Analysis

The act of short selling is far older than the stock market, and it’s where we get the term “bear market”

March 2, 2020

Many people today do not know the origin of basic finance terms we use today. From ‘long’ and ‘short’ to ‘bull’ and ‘bear’ markets, many of these terms predate our modern financial system.

Today, we will explore the history of ‘bearskin jobbers’ and how they led to one of the most common terms in the stock market today.

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Back in February, we discussed the origins of why we go ‘long’ and ‘short’ stocks.

In the article, we highlighted how the ancient tally stick eventually turned into an early form of a transaction receipt, allowing two parties to keep track of the original agreement.

The ‘buyer’ was given the long part of the stick, and the ‘seller’ ended with the short end.

The tally stick dates as far back as 40,000 years ago, meaning the terms ‘long’ and ‘short’ have been around far longer than the modern stock market.

The same can be said for another set of terms investors use just as frequently to describe the market.

If you’ve turned on CNBC lately, you’ve likely heard the commentators mention that we’re currently in the middle of the longest ‘bull market’ in history or that the next ‘bear market’ might be just over the horizon.

These are terms investors use every day, and yet many don’t know what they actually mean or their origins.

To be clear, bull and bear markets describe specific situations. A bull market occurs when stocks have gained at least 20% since the most recent market low, while a bear market is the opposite – when securities have fallen at least 20% from recent highs.

A cursory internet search of these terms would yield overly simplistic explanations which hinge on the concept of a fictitious battle between a bull and a bear, as depicted in the image below.

Many sites would have you believe the terms are derived from the way these animals would attack.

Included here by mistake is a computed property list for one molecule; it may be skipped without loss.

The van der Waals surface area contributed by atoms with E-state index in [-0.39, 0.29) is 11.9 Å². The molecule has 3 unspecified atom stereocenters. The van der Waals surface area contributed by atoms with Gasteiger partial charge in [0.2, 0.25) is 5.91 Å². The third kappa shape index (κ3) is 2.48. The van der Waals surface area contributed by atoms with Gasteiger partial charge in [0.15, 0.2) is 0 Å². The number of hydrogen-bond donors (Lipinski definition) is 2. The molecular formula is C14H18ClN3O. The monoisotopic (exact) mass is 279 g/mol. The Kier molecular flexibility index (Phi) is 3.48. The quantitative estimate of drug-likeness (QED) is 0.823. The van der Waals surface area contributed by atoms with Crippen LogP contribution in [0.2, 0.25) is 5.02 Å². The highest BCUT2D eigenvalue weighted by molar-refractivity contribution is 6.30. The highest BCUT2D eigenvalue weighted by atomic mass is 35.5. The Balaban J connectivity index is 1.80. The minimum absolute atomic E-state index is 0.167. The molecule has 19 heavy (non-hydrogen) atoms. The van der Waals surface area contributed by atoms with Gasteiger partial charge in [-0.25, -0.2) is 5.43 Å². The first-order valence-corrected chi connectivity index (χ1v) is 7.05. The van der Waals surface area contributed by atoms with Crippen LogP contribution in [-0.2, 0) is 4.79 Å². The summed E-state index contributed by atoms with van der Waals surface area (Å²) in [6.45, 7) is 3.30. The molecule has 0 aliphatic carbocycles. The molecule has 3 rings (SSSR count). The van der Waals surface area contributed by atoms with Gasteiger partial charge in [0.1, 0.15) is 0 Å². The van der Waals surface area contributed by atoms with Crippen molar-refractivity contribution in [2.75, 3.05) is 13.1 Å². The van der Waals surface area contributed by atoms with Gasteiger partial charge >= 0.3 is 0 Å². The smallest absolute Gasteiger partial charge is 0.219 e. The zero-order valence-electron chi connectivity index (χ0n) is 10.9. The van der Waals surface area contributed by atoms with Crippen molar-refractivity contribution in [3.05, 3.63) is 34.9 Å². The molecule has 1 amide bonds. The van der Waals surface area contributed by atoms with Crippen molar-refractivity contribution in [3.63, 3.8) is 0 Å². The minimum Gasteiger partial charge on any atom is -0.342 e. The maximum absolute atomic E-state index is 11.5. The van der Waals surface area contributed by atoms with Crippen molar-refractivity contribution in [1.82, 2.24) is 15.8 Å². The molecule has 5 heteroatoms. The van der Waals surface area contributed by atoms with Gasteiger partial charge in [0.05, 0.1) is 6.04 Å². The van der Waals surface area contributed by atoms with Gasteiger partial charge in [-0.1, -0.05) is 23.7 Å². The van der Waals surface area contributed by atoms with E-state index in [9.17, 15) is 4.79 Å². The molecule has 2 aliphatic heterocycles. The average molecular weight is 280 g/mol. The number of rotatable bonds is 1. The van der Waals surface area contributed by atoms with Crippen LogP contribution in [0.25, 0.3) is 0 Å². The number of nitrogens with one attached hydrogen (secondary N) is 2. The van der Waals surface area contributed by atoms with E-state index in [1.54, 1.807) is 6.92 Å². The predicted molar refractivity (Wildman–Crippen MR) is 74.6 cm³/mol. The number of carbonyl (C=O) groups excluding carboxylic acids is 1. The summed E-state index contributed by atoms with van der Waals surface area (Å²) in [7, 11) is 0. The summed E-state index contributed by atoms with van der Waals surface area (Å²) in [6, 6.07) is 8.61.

For instance, a bull uses its head and horns in an upward thrust to attack, while a bear is likely to ‘strike down’ its paw.

This is a convenient overlap with the real explanation, which can be tied back to the early 18th century.

For starters, the idea of a ‘bear’ is connected to an old proverb that warns not to “sell the bear’s skin before killing the bear.”

This in turn is connected to an old trick practiced by a group of people called “bearskin jobbers”.

In the early 18th century, so-called ‘jobbers’ were basically wholesale merchants. They would buy supplies from craftspeople and sell them to the public.

At the time, bearskin was a popular commodity. Some of these jobbers tried to take advantage of this by selling the bearskins while the hunters were still in hunting season. Some jobbers may have had connections that allowed them to make better predictions.

By doing this, bearskin jobbers were essentially short-selling bearskins. After selling the skins, they would have to buy them back from the hunters at the end of the season.

If there were plenty of skins to go around, the jobbers could buy them cheaply and keep the rest of the profit for themselves. However, much like a modern short-seller, if the price was high at the end of the season, the jobbers were still liable to pay the full price.

Over time, the term ‘bearskin jobber’ was shortened to ‘bearskin’ and eventually settled on ‘bear.’

The term mentioned frequently in accounts of the South Sea Bubble of 1720, in which a number of short-selling ‘bears’ caused massive losses to investors in the South Sea Company.

Around the same time, references to an opposing investing philosophy began popping up in literature.

Probably the most famous reference is from poet Alexander Pope, who found himself writing about the very same South Sea Bubble:

“Come fill the South Sea goblet full;
The gods shall of our stock take care:
Europa pleased accepts the Bull,
And Jove with joy puts off the Bear.”

With this poem, the bear and the bull were pitted against one another, and this is likely to stay the case as long as financial markets exist.

All the best, as always,

Joel Litman & Rob Spivey

Chief Investment Strategist &
Director of Research
at Valens Research